Waters That Run Deep: Reflections on Merle Oberon

When Joan Harrison began co-writing and co-producing (though uncredited) Dark Waters in 1944, she already knew leading lady Merle Oberon from shared social circles. The actress’s successes on the British screen and her marriage to famed producer Alexander Korda meant that the two women were familiar. Oberon’s thick mane of raven hair, sparkling eyes, and delicate features belied her tenacious personality, but Joan wasn’t fooled.

Harrison had already worked with Oberon one year prior on First Comes Courage, which she had scripted for director Dorothy Arzner. Joan knew firsthand the actress suffered from bouts of emotional unrest, exacerbated by insecurity about her appearance. (She had facial scars resulting from a 1937 automobile accident and the harsh skin treatments that followed.)1 But she was never one to shy away from moody personalities.

Harrison glimpsed Oberon’s extreme vulnerability while on the set of First Comes Courage when the actress was devastated by the loss of Richard Hillary, a Royal Air Force pilot with whom she had fallen deeply in love. Merle had recently met the young man on an American goodwill tour, forming an immediate bond with him as he recovered from extensive burns to his face and hands sustained when his plane crashed during the Battle of Britain. Four days into principal photography, on January 8, 1944, the actress received word Hillary had been killed when his personal plane went down in icy weather. According to biographers Charles Higham and Roy Moseley, Hillary “had touched Merle more deeply than any man.”2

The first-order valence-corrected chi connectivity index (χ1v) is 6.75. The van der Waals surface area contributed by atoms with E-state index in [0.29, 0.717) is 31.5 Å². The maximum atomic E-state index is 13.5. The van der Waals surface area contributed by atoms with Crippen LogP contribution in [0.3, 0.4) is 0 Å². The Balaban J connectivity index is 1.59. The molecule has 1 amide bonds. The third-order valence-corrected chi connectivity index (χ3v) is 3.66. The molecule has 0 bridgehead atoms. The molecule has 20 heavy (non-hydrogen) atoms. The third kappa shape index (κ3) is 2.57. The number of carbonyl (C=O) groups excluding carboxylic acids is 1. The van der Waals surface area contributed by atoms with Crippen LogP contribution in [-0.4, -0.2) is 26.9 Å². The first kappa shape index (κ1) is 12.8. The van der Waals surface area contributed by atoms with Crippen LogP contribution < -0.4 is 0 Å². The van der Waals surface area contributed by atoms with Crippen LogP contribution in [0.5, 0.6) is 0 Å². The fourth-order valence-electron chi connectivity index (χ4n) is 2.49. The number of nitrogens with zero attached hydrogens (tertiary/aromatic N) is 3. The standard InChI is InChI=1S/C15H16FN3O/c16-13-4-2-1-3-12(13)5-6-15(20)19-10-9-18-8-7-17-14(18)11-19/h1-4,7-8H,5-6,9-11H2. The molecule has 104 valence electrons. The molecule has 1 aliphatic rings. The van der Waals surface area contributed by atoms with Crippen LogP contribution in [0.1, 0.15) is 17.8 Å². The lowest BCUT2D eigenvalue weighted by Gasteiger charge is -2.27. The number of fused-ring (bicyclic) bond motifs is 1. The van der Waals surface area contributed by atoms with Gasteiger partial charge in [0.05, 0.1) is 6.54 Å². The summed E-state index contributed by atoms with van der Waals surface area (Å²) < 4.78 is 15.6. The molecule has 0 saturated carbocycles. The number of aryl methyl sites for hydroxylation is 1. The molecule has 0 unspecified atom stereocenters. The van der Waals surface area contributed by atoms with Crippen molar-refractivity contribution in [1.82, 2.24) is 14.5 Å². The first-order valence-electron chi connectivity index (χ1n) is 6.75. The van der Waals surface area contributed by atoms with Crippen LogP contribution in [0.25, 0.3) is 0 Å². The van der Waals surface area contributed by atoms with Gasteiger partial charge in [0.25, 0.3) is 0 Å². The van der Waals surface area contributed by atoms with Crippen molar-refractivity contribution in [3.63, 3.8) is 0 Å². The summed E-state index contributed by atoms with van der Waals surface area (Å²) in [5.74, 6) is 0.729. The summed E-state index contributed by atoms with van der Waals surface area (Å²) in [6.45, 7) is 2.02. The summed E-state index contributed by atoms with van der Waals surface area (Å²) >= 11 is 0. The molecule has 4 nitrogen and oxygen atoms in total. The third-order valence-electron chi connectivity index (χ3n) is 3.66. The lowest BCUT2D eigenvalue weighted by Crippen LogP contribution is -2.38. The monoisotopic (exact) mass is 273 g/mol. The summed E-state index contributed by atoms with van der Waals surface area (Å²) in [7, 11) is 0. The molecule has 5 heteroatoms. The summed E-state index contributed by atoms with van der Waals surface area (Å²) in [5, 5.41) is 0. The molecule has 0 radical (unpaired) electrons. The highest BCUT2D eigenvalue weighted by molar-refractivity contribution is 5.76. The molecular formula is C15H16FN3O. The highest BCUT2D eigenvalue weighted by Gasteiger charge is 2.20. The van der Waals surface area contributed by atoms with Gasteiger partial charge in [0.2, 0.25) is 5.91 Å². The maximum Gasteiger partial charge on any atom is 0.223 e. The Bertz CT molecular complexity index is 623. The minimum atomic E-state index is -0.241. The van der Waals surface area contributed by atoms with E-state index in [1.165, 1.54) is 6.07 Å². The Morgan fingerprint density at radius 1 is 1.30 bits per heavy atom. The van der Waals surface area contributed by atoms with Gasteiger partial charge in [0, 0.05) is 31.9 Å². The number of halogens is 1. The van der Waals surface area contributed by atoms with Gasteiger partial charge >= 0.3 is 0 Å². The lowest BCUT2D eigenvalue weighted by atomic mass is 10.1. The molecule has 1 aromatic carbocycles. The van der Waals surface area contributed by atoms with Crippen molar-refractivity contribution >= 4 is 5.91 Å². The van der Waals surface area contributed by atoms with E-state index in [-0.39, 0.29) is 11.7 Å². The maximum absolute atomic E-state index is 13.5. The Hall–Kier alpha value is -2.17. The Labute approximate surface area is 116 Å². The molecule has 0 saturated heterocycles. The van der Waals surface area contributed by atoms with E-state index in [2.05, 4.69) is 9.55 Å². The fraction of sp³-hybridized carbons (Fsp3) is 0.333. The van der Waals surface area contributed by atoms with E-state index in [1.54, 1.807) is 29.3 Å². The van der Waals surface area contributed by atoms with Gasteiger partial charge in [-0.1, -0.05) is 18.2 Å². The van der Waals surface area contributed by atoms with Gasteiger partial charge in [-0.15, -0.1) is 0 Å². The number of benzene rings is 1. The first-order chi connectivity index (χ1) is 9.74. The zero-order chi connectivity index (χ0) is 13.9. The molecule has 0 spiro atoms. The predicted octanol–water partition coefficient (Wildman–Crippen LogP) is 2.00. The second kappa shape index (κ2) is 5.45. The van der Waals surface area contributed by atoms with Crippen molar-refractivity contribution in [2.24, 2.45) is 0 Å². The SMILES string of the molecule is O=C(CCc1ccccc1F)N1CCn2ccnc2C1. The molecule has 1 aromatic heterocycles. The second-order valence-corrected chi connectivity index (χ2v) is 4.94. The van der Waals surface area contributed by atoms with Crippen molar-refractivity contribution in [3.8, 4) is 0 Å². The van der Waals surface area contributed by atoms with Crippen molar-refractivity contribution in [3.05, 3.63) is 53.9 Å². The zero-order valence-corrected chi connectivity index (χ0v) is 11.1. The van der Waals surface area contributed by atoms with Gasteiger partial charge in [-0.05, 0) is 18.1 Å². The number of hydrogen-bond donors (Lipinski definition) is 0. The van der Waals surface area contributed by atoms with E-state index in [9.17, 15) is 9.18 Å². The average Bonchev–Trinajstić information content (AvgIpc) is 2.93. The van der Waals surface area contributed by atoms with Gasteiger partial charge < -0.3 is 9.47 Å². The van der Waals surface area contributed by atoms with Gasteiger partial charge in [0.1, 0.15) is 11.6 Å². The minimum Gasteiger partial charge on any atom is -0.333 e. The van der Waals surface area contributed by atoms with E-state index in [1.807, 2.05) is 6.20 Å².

One of his friends surmised that Hillary’s crash was not an accident but suicide, born out of his fragile physical condition and feelings of ineffectuality during wartime.3 Oberon, playing up her role as the high-strung romantic — and claiming to know her soul mate better than anyone — cursed the only possible cause: divine providence. She felt the tragedy was fated. (And would blame fate again several years later when she witnessed the plane carrying another lover, Count Giorgio Cini, crash during take-off from Nice.) During filming, Oberon secluded herself for several days; upon her return, she had trouble focusing.4

First Comes Courage was beset with problems. Dorothy Arzner would eventually be shown the door by Harry Cohn, as would Harrison.

Dark Waters held more promise, given that Harrison now had more clout. A lot hinged on Oberon’s performance. The film’s director, Andre De Toth, recalled that it was a challenge to convince the actress to lower her defenses. Because the Dark Waters protagonist arrives to a family she doesn’t know (strangers on a Louisiana bayou), after barely surviving a shipwreck, she starts the story as an amnesiac. De Toth felt strongly that Oberon’s early scenes should be played without makeup, to counter any sense of glamour the actress might bring to the role.